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Understanding the Difference Between Society & Culture

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  • 0:01 Differing Terms
  • 0:42 Culture
  • 2:52 Society
  • 3:54 Practice Usage
  • 7:14 Lesson Summary
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Lesson Transcript
Instructor: Jessica Whittemore

Jessica has taught junior high history and college seminar courses. She has a master's degree in education.

This lesson will seek to explain the difference between society and culture. In doing so, it will also highlight the concept of norms and what role they play in both society and culture.

Differing Terms

When studying anthropology, it's pretty rare to make it through a lesson without hearing the word culture or society. In fact, they're so commonly used that most people tend to think they mean the same thing. However, when it comes to using them in official anthropological terms, this is not quite true.

In today's lesson, we'll take a look at these two words and try to nail down their proper use. As we do this, I must admit it's gonna seem like we're sort of splitting hairs when it comes to the differences. However, just in case you're ever stuck sitting at a table with an anthropologist, today's lesson will come in handy!

Culture

To get the ball rolling, we'll start with culture. According to many anthropologists, culture can be defined as the set of learned behaviors and beliefs that characterize a people group. Putting it simply, it's what makes a population into a people group. It's their beliefs, attitudes, and ideals. From their diet, to their religion, to their family structure, to their jobs, to even their entertainment, it's what makes them them.

Adding to this definition, most anthropologists would agree that people sort of define or label themselves through their culture. Think about it. If you go to a party, what usually fills the conversation? It's not deep emotional stuff. Instead, it's things like where people work, what they do in their free time, and maybe even where they choose to worship. Whether we give clues about our national culture of say, being American, or our subculture of being Italian-American, we're still discussing the beliefs and attitudes that make us us.

While at the party, we'll also exhibit our culture. For instance, for those of us who grew up in the Westernized world, we'll probably not remove our shoes at a party. Even though it'd be more comfortable to kick them off and walk around in our socks, we probably won't. However, if the party took place at my aunt's home, who just so happens to be Korean, we would all remove our shoes. You see, in Korean culture, it's considered disrespectful and dirty to wear outdoor shoes inside. Although my aunt considers herself part of the national culture of America, she still holds to many parts of her homeland's national culture as well.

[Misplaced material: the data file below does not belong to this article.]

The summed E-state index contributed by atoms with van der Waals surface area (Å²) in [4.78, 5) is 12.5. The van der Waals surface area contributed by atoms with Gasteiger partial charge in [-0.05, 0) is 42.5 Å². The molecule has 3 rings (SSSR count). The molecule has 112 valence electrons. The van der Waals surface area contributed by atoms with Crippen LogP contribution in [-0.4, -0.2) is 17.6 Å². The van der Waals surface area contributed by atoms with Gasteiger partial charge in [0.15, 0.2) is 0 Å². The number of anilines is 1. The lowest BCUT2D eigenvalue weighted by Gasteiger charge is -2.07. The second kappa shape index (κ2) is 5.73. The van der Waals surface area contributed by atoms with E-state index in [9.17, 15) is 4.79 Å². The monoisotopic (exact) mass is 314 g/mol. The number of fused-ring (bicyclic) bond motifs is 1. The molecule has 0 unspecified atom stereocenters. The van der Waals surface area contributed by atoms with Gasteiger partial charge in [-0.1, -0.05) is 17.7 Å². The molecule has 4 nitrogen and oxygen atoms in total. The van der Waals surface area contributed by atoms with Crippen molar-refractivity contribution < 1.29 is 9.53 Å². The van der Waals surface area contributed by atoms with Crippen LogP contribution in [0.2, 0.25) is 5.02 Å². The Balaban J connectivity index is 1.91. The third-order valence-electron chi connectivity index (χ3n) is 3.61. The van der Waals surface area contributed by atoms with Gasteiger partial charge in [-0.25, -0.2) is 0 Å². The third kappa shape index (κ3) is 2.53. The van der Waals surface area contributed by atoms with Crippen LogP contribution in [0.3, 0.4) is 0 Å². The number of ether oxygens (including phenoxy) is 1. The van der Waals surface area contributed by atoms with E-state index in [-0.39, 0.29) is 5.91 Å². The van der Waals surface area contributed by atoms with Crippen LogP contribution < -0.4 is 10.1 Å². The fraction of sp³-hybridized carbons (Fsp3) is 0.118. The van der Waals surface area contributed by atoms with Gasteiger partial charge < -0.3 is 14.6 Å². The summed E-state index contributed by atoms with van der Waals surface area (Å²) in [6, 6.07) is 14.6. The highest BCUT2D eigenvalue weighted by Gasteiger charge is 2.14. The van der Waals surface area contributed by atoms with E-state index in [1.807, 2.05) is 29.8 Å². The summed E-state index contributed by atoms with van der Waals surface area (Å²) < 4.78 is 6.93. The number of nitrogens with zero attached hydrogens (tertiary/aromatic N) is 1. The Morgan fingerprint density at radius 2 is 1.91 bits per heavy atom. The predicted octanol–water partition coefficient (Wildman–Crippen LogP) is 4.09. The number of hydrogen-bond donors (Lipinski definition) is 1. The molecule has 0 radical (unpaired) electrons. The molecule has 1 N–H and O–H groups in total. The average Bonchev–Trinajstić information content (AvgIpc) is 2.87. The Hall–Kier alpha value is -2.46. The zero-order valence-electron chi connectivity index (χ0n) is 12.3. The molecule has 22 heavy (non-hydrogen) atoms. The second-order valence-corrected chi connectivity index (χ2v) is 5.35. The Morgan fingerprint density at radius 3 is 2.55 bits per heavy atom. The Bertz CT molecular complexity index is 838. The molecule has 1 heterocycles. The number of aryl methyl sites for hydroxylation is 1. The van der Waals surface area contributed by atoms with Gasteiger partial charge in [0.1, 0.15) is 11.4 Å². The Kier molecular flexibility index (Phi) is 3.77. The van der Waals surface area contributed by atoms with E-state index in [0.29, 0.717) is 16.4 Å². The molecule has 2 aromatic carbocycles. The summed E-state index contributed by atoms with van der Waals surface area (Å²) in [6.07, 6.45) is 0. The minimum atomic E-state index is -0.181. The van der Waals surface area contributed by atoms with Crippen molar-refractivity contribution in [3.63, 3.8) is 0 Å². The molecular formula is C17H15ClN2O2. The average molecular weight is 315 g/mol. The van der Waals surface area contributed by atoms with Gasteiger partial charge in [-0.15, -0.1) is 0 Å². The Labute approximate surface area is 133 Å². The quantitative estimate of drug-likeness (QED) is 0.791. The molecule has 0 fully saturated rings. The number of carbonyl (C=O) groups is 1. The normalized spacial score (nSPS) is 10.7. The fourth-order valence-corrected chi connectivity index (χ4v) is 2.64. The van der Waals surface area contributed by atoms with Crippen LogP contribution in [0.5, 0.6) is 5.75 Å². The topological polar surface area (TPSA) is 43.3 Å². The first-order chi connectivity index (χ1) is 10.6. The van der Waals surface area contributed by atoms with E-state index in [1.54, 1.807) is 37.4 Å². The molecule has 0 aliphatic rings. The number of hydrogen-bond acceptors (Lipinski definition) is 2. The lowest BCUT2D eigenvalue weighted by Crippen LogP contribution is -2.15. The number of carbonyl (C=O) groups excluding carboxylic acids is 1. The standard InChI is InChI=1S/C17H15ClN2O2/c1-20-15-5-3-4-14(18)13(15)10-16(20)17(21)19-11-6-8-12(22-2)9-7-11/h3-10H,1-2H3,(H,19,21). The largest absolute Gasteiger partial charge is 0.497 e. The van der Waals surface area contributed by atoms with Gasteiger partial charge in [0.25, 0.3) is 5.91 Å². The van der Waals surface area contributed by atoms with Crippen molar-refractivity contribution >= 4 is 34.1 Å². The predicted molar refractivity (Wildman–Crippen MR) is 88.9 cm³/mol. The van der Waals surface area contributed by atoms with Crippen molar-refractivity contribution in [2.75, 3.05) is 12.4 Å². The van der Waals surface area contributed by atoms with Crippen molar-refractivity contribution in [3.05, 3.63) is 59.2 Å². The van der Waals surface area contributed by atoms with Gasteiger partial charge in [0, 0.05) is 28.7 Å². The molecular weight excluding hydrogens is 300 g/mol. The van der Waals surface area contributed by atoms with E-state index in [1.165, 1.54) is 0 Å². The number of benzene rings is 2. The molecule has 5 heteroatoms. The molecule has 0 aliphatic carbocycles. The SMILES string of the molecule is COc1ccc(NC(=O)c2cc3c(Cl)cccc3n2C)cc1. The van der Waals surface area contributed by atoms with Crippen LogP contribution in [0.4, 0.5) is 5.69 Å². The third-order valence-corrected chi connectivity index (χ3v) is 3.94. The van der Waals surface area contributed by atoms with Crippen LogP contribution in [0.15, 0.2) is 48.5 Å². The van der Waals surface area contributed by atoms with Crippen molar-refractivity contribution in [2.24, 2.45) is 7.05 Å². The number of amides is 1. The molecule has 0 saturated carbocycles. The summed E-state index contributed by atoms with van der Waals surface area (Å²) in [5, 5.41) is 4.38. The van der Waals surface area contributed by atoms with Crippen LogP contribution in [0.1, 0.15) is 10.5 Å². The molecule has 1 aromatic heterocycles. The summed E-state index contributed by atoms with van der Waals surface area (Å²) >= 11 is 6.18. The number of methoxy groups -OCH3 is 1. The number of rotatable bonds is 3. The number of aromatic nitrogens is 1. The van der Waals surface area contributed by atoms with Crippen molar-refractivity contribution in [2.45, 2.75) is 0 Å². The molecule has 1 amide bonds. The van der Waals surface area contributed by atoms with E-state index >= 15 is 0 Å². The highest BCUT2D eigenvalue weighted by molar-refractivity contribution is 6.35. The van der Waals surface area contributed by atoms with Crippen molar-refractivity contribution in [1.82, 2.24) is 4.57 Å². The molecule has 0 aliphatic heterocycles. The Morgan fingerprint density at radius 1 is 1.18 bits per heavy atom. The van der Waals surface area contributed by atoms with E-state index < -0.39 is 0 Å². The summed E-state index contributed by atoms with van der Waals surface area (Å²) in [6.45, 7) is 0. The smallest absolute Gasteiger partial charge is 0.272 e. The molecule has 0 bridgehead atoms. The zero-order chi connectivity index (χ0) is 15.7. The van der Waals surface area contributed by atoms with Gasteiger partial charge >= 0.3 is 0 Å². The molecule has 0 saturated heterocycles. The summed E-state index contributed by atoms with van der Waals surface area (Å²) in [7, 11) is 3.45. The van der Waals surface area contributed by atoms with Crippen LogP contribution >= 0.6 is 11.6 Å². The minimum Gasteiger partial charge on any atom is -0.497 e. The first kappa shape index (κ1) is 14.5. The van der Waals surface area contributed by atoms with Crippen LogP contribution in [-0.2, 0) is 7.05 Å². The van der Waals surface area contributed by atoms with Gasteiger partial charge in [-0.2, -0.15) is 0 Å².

Now notice, when talking about culture, we're talking about things that are sort of tangible, almost like objects. They're our language, our technology, and our institutions - things like our churches, our schools, or even our houses. However, culture is also intangible; it's our values and our behaviors. Using an anthropological term, our culture includes our norms, the standards or rules about acceptable behavior. And with this definition finished, we'll move onto our other term, society.

Society

Unlike culture, which encompasses the tangible and intangible things of a people group, society is defined as a group of people who occupy a particular territory and who share a culture. Stating it simply, we would say that a society is a people of a culture. Whereas culture is what makes them them, society is, for lack of a better way of saying it, the actual them. It's the people living and interacting with one another in order to create a culture. It's people bonded together by their shared beliefs, attitudes, languages, and institutions; in other words, by their culture.

In saying all this, it's important to note that people can belong to the same society, while also differing in their, shall we say, layers of culture. For instance, a Hasidic Jew living in New York City and a cowboy from Montana both are part of American society and American culture. However, one identifies himself with the subculture of being a New Yorker and a Jewish American, while the other may have never stepped foot in the Big Apple.

Practice Usage

Now, using our earlier example of taking off our shoes, let's put our knowledge to the test and do a little quiz of sorts. Here's what we'll do. I'll say a sentence and have it display on your screen for a few seconds. The first time I say it, I won't use the words society and culture - I'll just describe them. I'll then reword the sentence so the words culture and society fit. However, I'll say the word, 'blank,' instead of using the words culture or society. Your job will be to place each word in the blank where it belongs.

Okay, here we go with the first sentence. All you have to do is read and listen, and see where you would replace some words with the words culture or society. Here we go:

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